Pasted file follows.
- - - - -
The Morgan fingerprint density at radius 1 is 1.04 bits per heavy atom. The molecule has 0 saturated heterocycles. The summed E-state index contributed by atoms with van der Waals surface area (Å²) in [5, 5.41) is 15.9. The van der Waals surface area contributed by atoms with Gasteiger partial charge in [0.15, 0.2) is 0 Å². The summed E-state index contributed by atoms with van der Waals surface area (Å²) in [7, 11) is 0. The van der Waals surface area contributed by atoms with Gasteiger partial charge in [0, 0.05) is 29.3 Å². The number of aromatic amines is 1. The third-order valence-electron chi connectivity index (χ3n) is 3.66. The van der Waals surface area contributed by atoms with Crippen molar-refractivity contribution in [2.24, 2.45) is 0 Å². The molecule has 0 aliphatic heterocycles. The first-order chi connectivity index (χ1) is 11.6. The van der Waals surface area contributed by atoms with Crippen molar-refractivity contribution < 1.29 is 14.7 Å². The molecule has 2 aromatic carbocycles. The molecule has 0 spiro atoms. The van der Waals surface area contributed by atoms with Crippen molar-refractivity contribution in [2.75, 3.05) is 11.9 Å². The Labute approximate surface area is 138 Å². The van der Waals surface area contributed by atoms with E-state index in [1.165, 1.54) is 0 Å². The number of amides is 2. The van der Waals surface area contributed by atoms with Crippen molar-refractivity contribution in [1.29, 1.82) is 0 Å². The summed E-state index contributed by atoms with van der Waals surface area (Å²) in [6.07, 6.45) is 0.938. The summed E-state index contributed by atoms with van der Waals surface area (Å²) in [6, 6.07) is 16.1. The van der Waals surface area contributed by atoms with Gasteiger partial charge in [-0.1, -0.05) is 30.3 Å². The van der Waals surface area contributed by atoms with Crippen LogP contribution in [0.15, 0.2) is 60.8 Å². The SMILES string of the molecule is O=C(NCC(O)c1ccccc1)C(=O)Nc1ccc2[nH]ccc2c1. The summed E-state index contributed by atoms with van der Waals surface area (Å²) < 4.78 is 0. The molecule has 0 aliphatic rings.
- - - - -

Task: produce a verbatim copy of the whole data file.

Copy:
The Morgan fingerprint density at radius 1 is 1.04 bits per heavy atom. The molecule has 0 saturated heterocycles. The summed E-state index contributed by atoms with van der Waals surface area (Å²) in [5, 5.41) is 15.9. The van der Waals surface area contributed by atoms with Gasteiger partial charge in [0.15, 0.2) is 0 Å². The summed E-state index contributed by atoms with van der Waals surface area (Å²) in [7, 11) is 0. The van der Waals surface area contributed by atoms with Gasteiger partial charge in [0, 0.05) is 29.3 Å². The number of aromatic amines is 1. The third-order valence-electron chi connectivity index (χ3n) is 3.66. The van der Waals surface area contributed by atoms with Crippen molar-refractivity contribution in [2.24, 2.45) is 0 Å². The molecule has 0 aliphatic heterocycles. The first-order chi connectivity index (χ1) is 11.6. The van der Waals surface area contributed by atoms with Crippen molar-refractivity contribution < 1.29 is 14.7 Å². The molecule has 2 aromatic carbocycles. The molecule has 0 spiro atoms. The van der Waals surface area contributed by atoms with Crippen molar-refractivity contribution in [2.75, 3.05) is 11.9 Å². The Labute approximate surface area is 138 Å². The van der Waals surface area contributed by atoms with E-state index in [1.165, 1.54) is 0 Å². The number of amides is 2. The van der Waals surface area contributed by atoms with Crippen molar-refractivity contribution in [1.29, 1.82) is 0 Å². The summed E-state index contributed by atoms with van der Waals surface area (Å²) in [6.07, 6.45) is 0.938. The summed E-state index contributed by atoms with van der Waals surface area (Å²) in [6, 6.07) is 16.1. The van der Waals surface area contributed by atoms with Gasteiger partial charge in [-0.1, -0.05) is 30.3 Å². The van der Waals surface area contributed by atoms with Crippen LogP contribution in [0.15, 0.2) is 60.8 Å². The SMILES string of the molecule is O=C(NCC(O)c1ccccc1)C(=O)Nc1ccc2[nH]ccc2c1. The summed E-state index contributed by atoms with van der Waals surface area (Å²) < 4.78 is 0. The molecule has 0 aliphatic rings.